Javelin Strategies reported that of the 11.1 million consumers experiencing identity theft fraud in 2009, it took an average of 21 hours to resolve them. Part of the reason it takes so long has to do with when people discover the theft in the first place. If you discover someone has stolen your identity because a debt collector is calling, you have many sleepless nights ahead of you. This underscores the importance of checking your credit report every single year. Like an annual physical, checking your credit report will serve as an early detection alarm if you have been the victim of identity theft.
The Fair Credit Reporting Act (FCRA) requires that credit reporting agencies give you a copy of your credit report every twelve months. AnnualCreditReport.com is a website setup by the government to make it easier for you to get your report from Equifax, Experian, and TransUnion.
I like to stagger my requests every four months. Since the report is a “snapshot” of my credit report at the time I request it and because information is shared between the three bureaus (most of the time), requesting one every four months gives me a more “up to date” look at my credit report. I request one in January, one in May, and then one in September (then again starting in January).
Review Reports Carefully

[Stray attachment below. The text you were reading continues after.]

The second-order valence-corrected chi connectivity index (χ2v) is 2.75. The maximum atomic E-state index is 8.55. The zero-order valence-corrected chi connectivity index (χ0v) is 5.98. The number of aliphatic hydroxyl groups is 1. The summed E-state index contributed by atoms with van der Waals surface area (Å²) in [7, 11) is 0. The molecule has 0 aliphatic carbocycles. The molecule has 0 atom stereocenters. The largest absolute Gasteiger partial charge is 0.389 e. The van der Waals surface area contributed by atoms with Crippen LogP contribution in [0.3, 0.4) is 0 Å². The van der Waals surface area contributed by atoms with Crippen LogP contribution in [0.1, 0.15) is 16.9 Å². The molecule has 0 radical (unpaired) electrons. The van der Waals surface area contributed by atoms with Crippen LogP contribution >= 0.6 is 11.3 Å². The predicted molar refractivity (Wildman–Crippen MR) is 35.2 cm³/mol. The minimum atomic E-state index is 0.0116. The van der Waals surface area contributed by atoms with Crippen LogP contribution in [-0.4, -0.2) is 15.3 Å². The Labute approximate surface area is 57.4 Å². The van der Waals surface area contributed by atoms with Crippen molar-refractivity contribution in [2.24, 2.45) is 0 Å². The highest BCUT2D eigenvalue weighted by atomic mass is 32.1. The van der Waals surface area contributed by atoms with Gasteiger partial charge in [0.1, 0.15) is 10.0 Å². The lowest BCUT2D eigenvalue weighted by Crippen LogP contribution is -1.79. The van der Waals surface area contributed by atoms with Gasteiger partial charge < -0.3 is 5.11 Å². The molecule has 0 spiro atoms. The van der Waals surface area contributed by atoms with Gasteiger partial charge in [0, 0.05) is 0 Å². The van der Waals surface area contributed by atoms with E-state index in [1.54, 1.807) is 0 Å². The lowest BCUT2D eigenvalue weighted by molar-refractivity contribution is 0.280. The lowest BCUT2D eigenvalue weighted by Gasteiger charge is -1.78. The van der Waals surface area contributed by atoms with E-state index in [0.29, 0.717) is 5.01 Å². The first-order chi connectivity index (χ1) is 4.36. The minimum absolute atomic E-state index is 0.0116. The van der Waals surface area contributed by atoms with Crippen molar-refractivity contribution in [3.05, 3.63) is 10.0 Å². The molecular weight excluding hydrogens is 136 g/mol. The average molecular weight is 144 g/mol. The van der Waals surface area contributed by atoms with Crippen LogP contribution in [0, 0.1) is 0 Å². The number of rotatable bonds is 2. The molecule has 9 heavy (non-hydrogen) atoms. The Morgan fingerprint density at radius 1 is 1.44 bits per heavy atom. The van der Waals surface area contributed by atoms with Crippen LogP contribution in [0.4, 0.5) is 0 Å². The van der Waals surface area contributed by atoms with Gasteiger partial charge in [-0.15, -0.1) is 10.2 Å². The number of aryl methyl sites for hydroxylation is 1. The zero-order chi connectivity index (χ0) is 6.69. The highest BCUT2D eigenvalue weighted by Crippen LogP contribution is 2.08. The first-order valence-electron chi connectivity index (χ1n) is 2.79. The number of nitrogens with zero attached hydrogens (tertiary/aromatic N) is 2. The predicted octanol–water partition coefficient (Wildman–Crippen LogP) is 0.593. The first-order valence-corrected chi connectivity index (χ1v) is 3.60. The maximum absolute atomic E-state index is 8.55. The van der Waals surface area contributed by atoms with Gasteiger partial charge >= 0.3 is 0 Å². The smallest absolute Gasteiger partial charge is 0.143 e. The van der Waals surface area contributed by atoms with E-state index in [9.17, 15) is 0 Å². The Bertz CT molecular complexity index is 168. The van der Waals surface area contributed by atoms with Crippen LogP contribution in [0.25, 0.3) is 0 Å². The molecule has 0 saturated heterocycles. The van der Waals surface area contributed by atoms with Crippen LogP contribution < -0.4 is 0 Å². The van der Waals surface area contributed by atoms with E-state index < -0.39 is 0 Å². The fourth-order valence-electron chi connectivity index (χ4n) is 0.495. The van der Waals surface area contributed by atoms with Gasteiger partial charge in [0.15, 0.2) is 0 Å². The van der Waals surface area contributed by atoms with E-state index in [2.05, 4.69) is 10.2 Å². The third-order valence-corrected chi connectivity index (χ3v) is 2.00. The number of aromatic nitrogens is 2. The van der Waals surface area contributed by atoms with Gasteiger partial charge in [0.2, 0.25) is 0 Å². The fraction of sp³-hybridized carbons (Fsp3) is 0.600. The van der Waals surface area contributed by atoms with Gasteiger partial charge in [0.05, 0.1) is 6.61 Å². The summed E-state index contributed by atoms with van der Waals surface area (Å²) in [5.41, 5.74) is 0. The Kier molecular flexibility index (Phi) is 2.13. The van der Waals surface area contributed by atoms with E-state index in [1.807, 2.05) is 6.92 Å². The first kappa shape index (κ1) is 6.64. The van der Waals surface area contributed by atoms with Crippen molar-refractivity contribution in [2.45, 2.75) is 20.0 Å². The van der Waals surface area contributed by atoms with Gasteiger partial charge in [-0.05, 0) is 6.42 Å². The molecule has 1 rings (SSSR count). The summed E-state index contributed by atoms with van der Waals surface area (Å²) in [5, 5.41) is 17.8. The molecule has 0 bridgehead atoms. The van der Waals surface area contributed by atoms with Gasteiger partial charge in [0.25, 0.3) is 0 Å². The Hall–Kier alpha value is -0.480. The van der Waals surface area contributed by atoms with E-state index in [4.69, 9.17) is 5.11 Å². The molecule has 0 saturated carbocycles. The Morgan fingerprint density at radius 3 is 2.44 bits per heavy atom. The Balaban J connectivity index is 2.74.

It’s absolutely crucial that you review your reports very carefully for any discrepancies or inaccuracies, no matter how minor they seem. You should review all of your accounts, comparing account numbers, and make sure every one of your accounts is listed. More importantly, make sure that you own all of the accounts. The appearance of a strange account, even if it’s being paid off in full each month and could be helping your credit score, should be disputed and removed. The dispute process will notify the account servicer, let’s say Citi, that account number XXXXXX isn’t owned by the person they think opened it (remember, your credit was pulled whenever that account was opened, so they think it’s you!). By disputing it, they are forced to prove it’s yours.
When you review your personal information (name, former addresses, social security number, etc), it’s important to dispute anything that is wrong. This is where you might discover a thief has opened a new telephone or utility service in your name, because a strange address will be added onto your list of former addresses.
It seems like a hassle to review your reports and dispute any inaccuracies or errors but it’s very easy after the first time. Plus, you may discover the beginning of what could become a very expensive and time consuming case of identity theft. Early detection is crucial in saving you both time and money in the fight against identity theft.